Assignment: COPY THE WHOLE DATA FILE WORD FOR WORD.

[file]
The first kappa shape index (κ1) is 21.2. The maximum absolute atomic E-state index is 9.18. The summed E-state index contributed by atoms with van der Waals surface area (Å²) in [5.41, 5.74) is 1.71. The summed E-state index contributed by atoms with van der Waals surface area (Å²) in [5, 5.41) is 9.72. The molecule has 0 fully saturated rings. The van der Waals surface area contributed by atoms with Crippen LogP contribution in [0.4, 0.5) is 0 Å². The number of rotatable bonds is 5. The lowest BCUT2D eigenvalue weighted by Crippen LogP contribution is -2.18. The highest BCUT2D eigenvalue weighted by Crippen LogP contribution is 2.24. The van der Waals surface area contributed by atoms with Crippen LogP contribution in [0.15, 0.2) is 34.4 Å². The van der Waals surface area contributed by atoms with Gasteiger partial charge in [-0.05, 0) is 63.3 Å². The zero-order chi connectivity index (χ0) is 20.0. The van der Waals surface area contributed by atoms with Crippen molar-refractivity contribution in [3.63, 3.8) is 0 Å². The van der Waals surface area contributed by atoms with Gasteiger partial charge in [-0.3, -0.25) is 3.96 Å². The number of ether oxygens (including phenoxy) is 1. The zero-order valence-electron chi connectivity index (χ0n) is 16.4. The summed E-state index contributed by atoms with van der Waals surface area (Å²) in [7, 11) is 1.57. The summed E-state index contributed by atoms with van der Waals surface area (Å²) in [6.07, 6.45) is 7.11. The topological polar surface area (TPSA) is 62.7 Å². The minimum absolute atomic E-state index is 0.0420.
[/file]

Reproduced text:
The first kappa shape index (κ1) is 21.2. The maximum absolute atomic E-state index is 9.18. The summed E-state index contributed by atoms with van der Waals surface area (Å²) in [5.41, 5.74) is 1.71. The summed E-state index contributed by atoms with van der Waals surface area (Å²) in [5, 5.41) is 9.72. The molecule has 0 fully saturated rings. The van der Waals surface area contributed by atoms with Crippen LogP contribution in [0.4, 0.5) is 0 Å². The number of rotatable bonds is 5. The lowest BCUT2D eigenvalue weighted by Crippen LogP contribution is -2.18. The highest BCUT2D eigenvalue weighted by Crippen LogP contribution is 2.24. The van der Waals surface area contributed by atoms with Crippen LogP contribution in [0.15, 0.2) is 34.4 Å². The van der Waals surface area contributed by atoms with Gasteiger partial charge in [-0.05, 0) is 63.3 Å². The zero-order chi connectivity index (χ0) is 20.0. The van der Waals surface area contributed by atoms with Crippen molar-refractivity contribution in [3.63, 3.8) is 0 Å². The van der Waals surface area contributed by atoms with Gasteiger partial charge in [-0.3, -0.25) is 3.96 Å². The number of ether oxygens (including phenoxy) is 1. The zero-order valence-electron chi connectivity index (χ0n) is 16.4. The summed E-state index contributed by atoms with van der Waals surface area (Å²) in [7, 11) is 1.57. The summed E-state index contributed by atoms with van der Waals surface area (Å²) in [6.07, 6.45) is 7.11. The topological polar surface area (TPSA) is 62.7 Å². The minimum absolute atomic E-state index is 0.0420.